A new season for our Golden Bears brings a new slate of out of conference match-ups. Grambling State is up first and though the Tigers are renowned for their band, their football program has a long tradition of excellence and is on an up swing with sophomore head coach Broderick Fobbs. Before last season Fobbs said he wanted to bring a basketball on grass style of offense: fast paced and high scoring. This turned out to be a no huddle, spread concept offense but unlike the Bear Raid that Sonny Dykes and Tony Franklin employ, the spread offense that Fobbs employs is more eclectic. This shows up in the formations that the offense lines up with.
The Spread offense tries to position players all over the field to get matchup advantages; the play is designed to distribute offensive weapons horizontally across the field and vertically down the field. This all starts before the snap with the formation. The offense is required by rule to line up with seven players on the line of scrimmage and four players in the backfield, in the Spread offense they are lined up as far from each other as possible.
The first formation we will see Grambling line up with is a familiar one in Berkeley as the Bear Raid offenses uses it as well.
This formation is named 22 for the two receivers on each side and Left or Right depending on where the running back lines up. The defense will often try to use the position of the running back to decide what play to run. To create more uncertainty Grambling will employ a third variation of the 22, the Pistol.
In this formation the running back lines up directly behind the quarterback. Pioneered by Chris Ault in Nevada, we have already seen the type of chaos the Pistol can create at Memorial Stadium.
The other common formation we will see Grambling line up with is the three wide receiver set.
Named the 13 if the three receivers are on the right and 31 if the three receivers are on the left, this formation is often used to saturate the wide side of the field (if the ball is on the hash) with wide receivers and thereby creating isolation coverage for the single receiver on the other side. Once again the position of the running back determines Left or Right.
In the picture below we can see Grambling State, in white, lined up in the Spread 31 Right formation.
Texas Southern has a 4-2-5 defensive alignment: 4 defensive linemen, 2 linebackers and 5 defensive backs. The linebacker #35 is going to come on a blitz just inside the defensive end #45. Grambling runs the Zone Read running play. Quarterback, #17 Jonathan Williams, has three options he can hand off to the running back, keep the ball or pass to his receiver in the backfield at the top of the screen.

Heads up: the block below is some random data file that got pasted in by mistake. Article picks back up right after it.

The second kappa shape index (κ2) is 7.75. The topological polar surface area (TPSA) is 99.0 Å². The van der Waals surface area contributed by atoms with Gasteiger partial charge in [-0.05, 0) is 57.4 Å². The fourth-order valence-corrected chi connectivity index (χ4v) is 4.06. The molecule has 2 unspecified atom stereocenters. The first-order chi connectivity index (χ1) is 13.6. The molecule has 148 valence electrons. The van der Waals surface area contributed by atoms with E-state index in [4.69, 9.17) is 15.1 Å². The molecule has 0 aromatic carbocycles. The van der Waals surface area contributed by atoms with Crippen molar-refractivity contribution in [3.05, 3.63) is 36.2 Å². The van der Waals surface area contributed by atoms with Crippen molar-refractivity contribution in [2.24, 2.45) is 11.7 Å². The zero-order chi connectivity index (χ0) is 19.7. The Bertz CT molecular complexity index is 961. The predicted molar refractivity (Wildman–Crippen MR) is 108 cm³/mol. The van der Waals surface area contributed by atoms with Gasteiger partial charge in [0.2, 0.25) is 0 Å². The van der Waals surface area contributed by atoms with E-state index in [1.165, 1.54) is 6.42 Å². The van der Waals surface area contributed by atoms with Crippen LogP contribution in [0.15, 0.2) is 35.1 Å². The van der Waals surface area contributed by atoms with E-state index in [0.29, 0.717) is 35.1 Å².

The defensive end #45 commits to the inside and Williams keeps the ball for a big gain. Jonathan Williams was the top rusher for Grambling last year and he returns as a senior this year. Cal is going to have to be sound against the Zone Read, not just for this game but all year long.
In The Red Zone
So up until now, everything I have talked about is pretty standard for a Spread offense. Multiple receiver formations, zone read option runs, high tempo/no huddle. Where spread offenses are innovating is inside the Red Zone (twenty yards or less from the end zone), this is because the field is shortened and spreading the field vertically becomes impossible. The Cal offense has been using the Bone formation to give a different look in the Red Zone. Lets take a look at what the Grambling Tigers are doing.
This is a variant of the Spread 31 Left formation. The variation is that the three receivers are lined up next to the left tackle instead of out wide. It is a heavy formation with two tight ends and a big receiver next to that left tackle.
Grambling will use this formation to stretch the field to the left on the snap. The key block will be made by the two tight ends on the defensive end to seal the edge. The wide receiver blocks the widest defender and the running back lead blocks through the hole.
Speed across the formation and around the end leaves most of the defense in a traffic jam and unable to make a play.
Lets take a look at another play where the Tigers use speed, this time quarterback #17 Williams, to stretch the play toward the wide side of the field and those big blocking tight ends.
At this point a defensive coordinator would be tempted to think of simply shifting defenders over those blocking tight ends but Coach Fobbs has some plays in his book to deal with that. Like this Bootleg:
And check out this Screen Pass; it may be power formation but Grambling has made it versatile.
The preparation that the Cal defense puts into preparing for Grambling's Spread offense will pay off all year as the Pac-12 has many similar offenses but the Tigers Red Zone offense needs its own preparation and if the Bears neglect it, they will regret it.
Next I will look at the Grambling State defense which is doing something I have not seen before.
If you want to watch the YouTube video where these clips came from, you can find it here.